By JORDAN DELUCIA
In the second installment of the ESS CNY Speedweek Featured Driver Series, I had the pleasure of chatting with former wingless sprint car driver, Coleman Gulick.
Hometown: Binghamton, New York
Sponsors: Scorpion Security Products, NUAOBE Apparel, Rob’s Market
Owner: Pete Gulick
Total Sprint Car Victories: 20 (non-wing & wing)
“The Iceman,” now 24, began his racing career at the very young age of 4 in a microd around his hometown of Binghamton. This was where he found the “Iceman” nickname; a spectator told his father he was an “iceman” after he would get done racing and go off playing around the track with his friends. In other words, nothing seemed to rattle Coleman, as if he had ice in his veins…
He soon jumped into micro-sprints and then full-size sprint cars at age 12, racing at Clinton County Motor Speedway in Pennsylvania. Coleman said that because of his age, this was the only track he was permitted to compete at. The weekly sprint car class at the time raced 410 cubic inch engines, Coleman raced with a 360.
His inspiration and initial exposure to the sport came from his elders: Coleman’s father raced a pro stock and took on ownership of a dirt modified until 2003, when Coleman got heavily into sprint cars. Likewise, his grandfather raced modifieds as well; many, many years before he stepped foot in a racecar.
When Coleman turned 14, he moved out to Indianapolis to join the wingless sprint car ranks and cut his teeth against some of the world’s current top drivers, like Kyle Larson, Christopher Bell and Rico Abreu. He found abundant success in his time racing weekly at tracks like Kokomo and Lincoln Park Speedways, winning both the Vince Osman Memorial and King of Non-wing races in back-to-back years at their respective tracks.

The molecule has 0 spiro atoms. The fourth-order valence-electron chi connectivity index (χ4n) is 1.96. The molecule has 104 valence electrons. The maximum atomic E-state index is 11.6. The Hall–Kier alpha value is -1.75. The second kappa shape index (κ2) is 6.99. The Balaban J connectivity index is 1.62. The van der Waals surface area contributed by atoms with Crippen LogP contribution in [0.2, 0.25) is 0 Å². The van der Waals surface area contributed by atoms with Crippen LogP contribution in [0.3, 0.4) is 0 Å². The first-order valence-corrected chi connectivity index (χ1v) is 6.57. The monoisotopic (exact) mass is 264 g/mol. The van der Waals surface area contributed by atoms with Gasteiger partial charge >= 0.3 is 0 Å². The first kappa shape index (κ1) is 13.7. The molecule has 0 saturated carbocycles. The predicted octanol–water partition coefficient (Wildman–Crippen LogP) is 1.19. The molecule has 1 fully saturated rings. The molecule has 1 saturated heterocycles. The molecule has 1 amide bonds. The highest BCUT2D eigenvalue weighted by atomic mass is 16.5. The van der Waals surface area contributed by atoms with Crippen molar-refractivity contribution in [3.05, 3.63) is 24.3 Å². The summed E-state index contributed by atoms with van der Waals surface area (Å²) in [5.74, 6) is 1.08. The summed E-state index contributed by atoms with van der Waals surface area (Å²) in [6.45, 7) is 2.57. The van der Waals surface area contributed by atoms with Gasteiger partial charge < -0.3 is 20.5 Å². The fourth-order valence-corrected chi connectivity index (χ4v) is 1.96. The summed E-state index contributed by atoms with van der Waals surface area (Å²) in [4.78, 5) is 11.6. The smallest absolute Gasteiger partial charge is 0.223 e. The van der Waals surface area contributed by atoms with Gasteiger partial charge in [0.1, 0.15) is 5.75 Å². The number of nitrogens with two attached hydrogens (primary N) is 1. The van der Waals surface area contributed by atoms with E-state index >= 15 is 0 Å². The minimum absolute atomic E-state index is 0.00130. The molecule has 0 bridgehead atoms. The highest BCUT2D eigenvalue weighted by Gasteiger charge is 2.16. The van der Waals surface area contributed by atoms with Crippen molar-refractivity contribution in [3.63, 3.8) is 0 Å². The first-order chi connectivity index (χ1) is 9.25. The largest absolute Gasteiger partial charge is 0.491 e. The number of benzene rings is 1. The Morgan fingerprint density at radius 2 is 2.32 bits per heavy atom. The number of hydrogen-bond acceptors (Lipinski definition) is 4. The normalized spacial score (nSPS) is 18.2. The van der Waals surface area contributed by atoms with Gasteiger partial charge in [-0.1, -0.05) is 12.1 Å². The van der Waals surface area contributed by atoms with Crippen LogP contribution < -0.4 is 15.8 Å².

Coleman was also named USAC Sprint Car Rookie of the Year in 2011.
After five years in wingless competition, Coleman decided it was time for a change. He took three years off from racing to explore his future life plans and long-term goals.
“I was heading down the wrong road and had to get back on the right one to keep going and do what I love to do,” Coleman said in an interview. “I think everybody in life has those issues. I don’t feel too bad about it, I just keep plugging away every day.”
In that time, he moved back to New York and shortly after, returned to the track with the wing on. Coleman made his ESS debut last season, winning once at Outlaw Speedway and again four races later at Autodrome Granby.
“ESS is one of the hardest 360 sprint car racing you can get,” Coleman said. “You’ve got to be consistent. These guys, if you make a mistake, somebody’s going to be there to capitalize on it.”
Truth be told, Coleman’s heart is still with the wing off his sprint car. But for now, he said it will be on most of the time, continuing to run with the ESS tour regularly. He also wants to explore 410-winged racing with the PA Posse at some point, as well as making periodic voyages back to Indiana to compete in non-wing shows.
One thing that helps his nickname stick is his attitude towards competition at this level. Sprint car racing has never been an inexpensive sport, and it can be both financially and mentally draining to be tearing up equipment, and emotions, every weekend. Coleman said he puts that all to the side and just tries to make these years enjoyable experiences.
“A lot of people make racing miserable because they get so high with the highs and so low with the lows, they can’t find a happy medium,” Coleman said. “We’re just trying to have fun and take it day by day.”
Outside of the racetrack, Coleman also owns his own apparel brand, Nut Up And Out Ball ‘Em, also known as NUAOBE. Check out their website for all of their exclusive merch at www.nuaobe.com.